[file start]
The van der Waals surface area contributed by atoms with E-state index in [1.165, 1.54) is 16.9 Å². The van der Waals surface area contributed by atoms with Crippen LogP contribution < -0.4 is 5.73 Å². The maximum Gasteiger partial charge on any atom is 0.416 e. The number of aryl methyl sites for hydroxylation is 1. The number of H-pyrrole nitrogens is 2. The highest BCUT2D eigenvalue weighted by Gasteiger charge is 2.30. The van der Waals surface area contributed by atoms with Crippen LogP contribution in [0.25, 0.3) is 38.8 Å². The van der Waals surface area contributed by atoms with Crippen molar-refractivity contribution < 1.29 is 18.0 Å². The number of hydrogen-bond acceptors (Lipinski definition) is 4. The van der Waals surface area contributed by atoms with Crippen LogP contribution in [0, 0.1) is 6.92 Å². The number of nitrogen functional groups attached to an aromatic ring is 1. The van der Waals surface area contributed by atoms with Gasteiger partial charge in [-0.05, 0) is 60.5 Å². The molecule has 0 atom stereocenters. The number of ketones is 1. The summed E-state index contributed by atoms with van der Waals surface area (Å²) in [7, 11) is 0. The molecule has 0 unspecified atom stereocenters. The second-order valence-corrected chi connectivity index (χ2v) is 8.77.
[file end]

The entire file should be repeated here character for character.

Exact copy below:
The van der Waals surface area contributed by atoms with E-state index in [1.165, 1.54) is 16.9 Å². The van der Waals surface area contributed by atoms with Crippen LogP contribution < -0.4 is 5.73 Å². The maximum Gasteiger partial charge on any atom is 0.416 e. The number of aryl methyl sites for hydroxylation is 1. The number of H-pyrrole nitrogens is 2. The highest BCUT2D eigenvalue weighted by Gasteiger charge is 2.30. The van der Waals surface area contributed by atoms with Crippen LogP contribution in [0.25, 0.3) is 38.8 Å². The van der Waals surface area contributed by atoms with Crippen molar-refractivity contribution < 1.29 is 18.0 Å². The number of hydrogen-bond acceptors (Lipinski definition) is 4. The van der Waals surface area contributed by atoms with Crippen LogP contribution in [0, 0.1) is 6.92 Å². The number of nitrogen functional groups attached to an aromatic ring is 1. The van der Waals surface area contributed by atoms with Gasteiger partial charge in [-0.05, 0) is 60.5 Å². The molecule has 0 atom stereocenters. The number of ketones is 1. The summed E-state index contributed by atoms with van der Waals surface area (Å²) in [7, 11) is 0. The molecule has 0 unspecified atom stereocenters. The second-order valence-corrected chi connectivity index (χ2v) is 8.77.